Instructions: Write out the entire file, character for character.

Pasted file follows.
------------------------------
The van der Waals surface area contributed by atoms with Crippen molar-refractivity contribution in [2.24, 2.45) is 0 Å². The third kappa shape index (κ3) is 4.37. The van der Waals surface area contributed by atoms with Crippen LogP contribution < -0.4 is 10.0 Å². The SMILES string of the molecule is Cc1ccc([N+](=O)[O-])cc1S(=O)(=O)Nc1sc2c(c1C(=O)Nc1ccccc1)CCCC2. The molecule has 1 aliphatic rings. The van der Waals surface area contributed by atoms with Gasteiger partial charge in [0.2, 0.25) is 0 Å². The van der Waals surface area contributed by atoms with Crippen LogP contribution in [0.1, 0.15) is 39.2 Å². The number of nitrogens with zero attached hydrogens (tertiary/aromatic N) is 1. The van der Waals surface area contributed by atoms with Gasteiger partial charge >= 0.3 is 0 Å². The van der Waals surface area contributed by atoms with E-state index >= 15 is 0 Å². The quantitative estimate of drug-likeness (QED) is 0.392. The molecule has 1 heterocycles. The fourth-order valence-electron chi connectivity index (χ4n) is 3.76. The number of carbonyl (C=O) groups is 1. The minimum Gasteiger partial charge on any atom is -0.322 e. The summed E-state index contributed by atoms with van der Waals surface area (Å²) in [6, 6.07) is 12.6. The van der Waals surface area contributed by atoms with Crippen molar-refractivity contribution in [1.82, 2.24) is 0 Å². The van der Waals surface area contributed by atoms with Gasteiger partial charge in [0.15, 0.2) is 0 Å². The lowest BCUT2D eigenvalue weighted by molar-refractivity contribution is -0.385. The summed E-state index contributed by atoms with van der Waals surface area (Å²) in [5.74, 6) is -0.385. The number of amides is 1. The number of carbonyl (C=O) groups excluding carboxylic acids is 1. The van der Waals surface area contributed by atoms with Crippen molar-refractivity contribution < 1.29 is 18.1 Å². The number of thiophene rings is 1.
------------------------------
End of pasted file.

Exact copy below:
The van der Waals surface area contributed by atoms with Crippen molar-refractivity contribution in [2.24, 2.45) is 0 Å². The third kappa shape index (κ3) is 4.37. The van der Waals surface area contributed by atoms with Crippen LogP contribution < -0.4 is 10.0 Å². The SMILES string of the molecule is Cc1ccc([N+](=O)[O-])cc1S(=O)(=O)Nc1sc2c(c1C(=O)Nc1ccccc1)CCCC2. The molecule has 1 aliphatic rings. The van der Waals surface area contributed by atoms with Gasteiger partial charge in [0.2, 0.25) is 0 Å². The van der Waals surface area contributed by atoms with Crippen LogP contribution in [0.1, 0.15) is 39.2 Å². The number of nitrogens with zero attached hydrogens (tertiary/aromatic N) is 1. The van der Waals surface area contributed by atoms with Gasteiger partial charge >= 0.3 is 0 Å². The van der Waals surface area contributed by atoms with E-state index >= 15 is 0 Å². The quantitative estimate of drug-likeness (QED) is 0.392. The molecule has 1 heterocycles. The fourth-order valence-electron chi connectivity index (χ4n) is 3.76. The number of carbonyl (C=O) groups is 1. The minimum Gasteiger partial charge on any atom is -0.322 e. The summed E-state index contributed by atoms with van der Waals surface area (Å²) in [6, 6.07) is 12.6. The van der Waals surface area contributed by atoms with Crippen molar-refractivity contribution in [1.82, 2.24) is 0 Å². The van der Waals surface area contributed by atoms with Gasteiger partial charge in [0.15, 0.2) is 0 Å². The lowest BCUT2D eigenvalue weighted by molar-refractivity contribution is -0.385. The summed E-state index contributed by atoms with van der Waals surface area (Å²) in [5.74, 6) is -0.385. The number of amides is 1. The number of carbonyl (C=O) groups excluding carboxylic acids is 1. The van der Waals surface area contributed by atoms with Crippen molar-refractivity contribution < 1.29 is 18.1 Å². The number of thiophene rings is 1.